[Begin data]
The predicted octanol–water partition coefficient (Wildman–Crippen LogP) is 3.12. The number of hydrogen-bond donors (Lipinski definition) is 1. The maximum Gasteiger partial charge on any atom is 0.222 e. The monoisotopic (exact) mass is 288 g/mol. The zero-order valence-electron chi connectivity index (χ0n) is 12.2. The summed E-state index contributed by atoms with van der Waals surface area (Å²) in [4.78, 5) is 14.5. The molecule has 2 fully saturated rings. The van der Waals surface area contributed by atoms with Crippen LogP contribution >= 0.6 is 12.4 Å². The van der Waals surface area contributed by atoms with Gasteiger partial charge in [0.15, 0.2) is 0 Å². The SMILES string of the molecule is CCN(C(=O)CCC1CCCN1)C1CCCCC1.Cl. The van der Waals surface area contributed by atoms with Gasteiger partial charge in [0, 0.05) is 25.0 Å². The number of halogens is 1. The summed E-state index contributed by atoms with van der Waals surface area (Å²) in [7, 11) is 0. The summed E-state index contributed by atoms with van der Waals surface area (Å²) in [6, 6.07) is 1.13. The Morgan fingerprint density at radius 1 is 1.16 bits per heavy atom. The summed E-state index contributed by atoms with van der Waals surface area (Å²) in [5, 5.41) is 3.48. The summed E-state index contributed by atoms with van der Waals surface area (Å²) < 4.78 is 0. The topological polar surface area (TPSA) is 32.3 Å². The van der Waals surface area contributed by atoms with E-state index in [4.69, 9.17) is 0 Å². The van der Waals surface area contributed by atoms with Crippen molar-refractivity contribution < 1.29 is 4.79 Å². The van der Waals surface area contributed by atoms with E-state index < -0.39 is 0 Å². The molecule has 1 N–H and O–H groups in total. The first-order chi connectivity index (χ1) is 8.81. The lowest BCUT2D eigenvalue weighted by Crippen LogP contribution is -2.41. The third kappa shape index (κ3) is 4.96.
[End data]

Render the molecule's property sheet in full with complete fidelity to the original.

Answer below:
The predicted octanol–water partition coefficient (Wildman–Crippen LogP) is 3.12. The number of hydrogen-bond donors (Lipinski definition) is 1. The maximum Gasteiger partial charge on any atom is 0.222 e. The monoisotopic (exact) mass is 288 g/mol. The zero-order valence-electron chi connectivity index (χ0n) is 12.2. The summed E-state index contributed by atoms with van der Waals surface area (Å²) in [4.78, 5) is 14.5. The molecule has 2 fully saturated rings. The van der Waals surface area contributed by atoms with Crippen LogP contribution >= 0.6 is 12.4 Å². The van der Waals surface area contributed by atoms with Gasteiger partial charge in [0.15, 0.2) is 0 Å². The SMILES string of the molecule is CCN(C(=O)CCC1CCCN1)C1CCCCC1.Cl. The van der Waals surface area contributed by atoms with Gasteiger partial charge in [0, 0.05) is 25.0 Å². The number of halogens is 1. The summed E-state index contributed by atoms with van der Waals surface area (Å²) in [7, 11) is 0. The summed E-state index contributed by atoms with van der Waals surface area (Å²) in [6, 6.07) is 1.13. The Morgan fingerprint density at radius 1 is 1.16 bits per heavy atom. The summed E-state index contributed by atoms with van der Waals surface area (Å²) in [5, 5.41) is 3.48. The summed E-state index contributed by atoms with van der Waals surface area (Å²) < 4.78 is 0. The topological polar surface area (TPSA) is 32.3 Å². The van der Waals surface area contributed by atoms with E-state index in [4.69, 9.17) is 0 Å². The van der Waals surface area contributed by atoms with Crippen molar-refractivity contribution < 1.29 is 4.79 Å². The van der Waals surface area contributed by atoms with E-state index < -0.39 is 0 Å². The molecule has 1 N–H and O–H groups in total. The first-order chi connectivity index (χ1) is 8.81. The lowest BCUT2D eigenvalue weighted by Crippen LogP contribution is -2.41. The third kappa shape index (κ3) is 4.96.